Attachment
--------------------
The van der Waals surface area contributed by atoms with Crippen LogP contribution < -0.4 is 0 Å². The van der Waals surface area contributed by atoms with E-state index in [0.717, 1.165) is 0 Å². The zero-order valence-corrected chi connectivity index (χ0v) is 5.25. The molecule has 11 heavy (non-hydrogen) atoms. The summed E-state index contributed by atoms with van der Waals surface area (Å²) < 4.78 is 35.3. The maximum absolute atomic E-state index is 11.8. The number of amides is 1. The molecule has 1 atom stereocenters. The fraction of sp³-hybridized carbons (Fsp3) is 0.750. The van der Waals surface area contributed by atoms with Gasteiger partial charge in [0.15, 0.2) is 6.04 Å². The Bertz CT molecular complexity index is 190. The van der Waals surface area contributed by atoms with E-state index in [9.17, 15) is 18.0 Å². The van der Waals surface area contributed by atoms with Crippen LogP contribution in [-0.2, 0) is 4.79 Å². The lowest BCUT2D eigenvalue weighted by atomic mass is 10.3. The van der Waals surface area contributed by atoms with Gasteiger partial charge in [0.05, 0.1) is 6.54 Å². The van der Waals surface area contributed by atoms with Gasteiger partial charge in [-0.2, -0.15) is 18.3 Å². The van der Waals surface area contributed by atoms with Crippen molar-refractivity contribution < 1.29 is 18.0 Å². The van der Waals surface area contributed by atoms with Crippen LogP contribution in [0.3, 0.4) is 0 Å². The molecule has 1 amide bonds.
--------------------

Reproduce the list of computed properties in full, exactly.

The van der Waals surface area contributed by atoms with Crippen LogP contribution < -0.4 is 0 Å². The van der Waals surface area contributed by atoms with E-state index in [0.717, 1.165) is 0 Å². The zero-order valence-corrected chi connectivity index (χ0v) is 5.25. The molecule has 11 heavy (non-hydrogen) atoms. The summed E-state index contributed by atoms with van der Waals surface area (Å²) < 4.78 is 35.3. The maximum absolute atomic E-state index is 11.8. The number of amides is 1. The molecule has 1 atom stereocenters. The fraction of sp³-hybridized carbons (Fsp3) is 0.750. The van der Waals surface area contributed by atoms with Gasteiger partial charge in [0.15, 0.2) is 6.04 Å². The Bertz CT molecular complexity index is 190. The van der Waals surface area contributed by atoms with E-state index in [9.17, 15) is 18.0 Å². The van der Waals surface area contributed by atoms with Crippen LogP contribution in [-0.2, 0) is 4.79 Å². The lowest BCUT2D eigenvalue weighted by atomic mass is 10.3. The van der Waals surface area contributed by atoms with Gasteiger partial charge in [0.05, 0.1) is 6.54 Å². The van der Waals surface area contributed by atoms with Gasteiger partial charge in [-0.2, -0.15) is 18.3 Å². The van der Waals surface area contributed by atoms with Crippen molar-refractivity contribution < 1.29 is 18.0 Å². The van der Waals surface area contributed by atoms with Crippen LogP contribution in [0.3, 0.4) is 0 Å². The molecule has 1 amide bonds.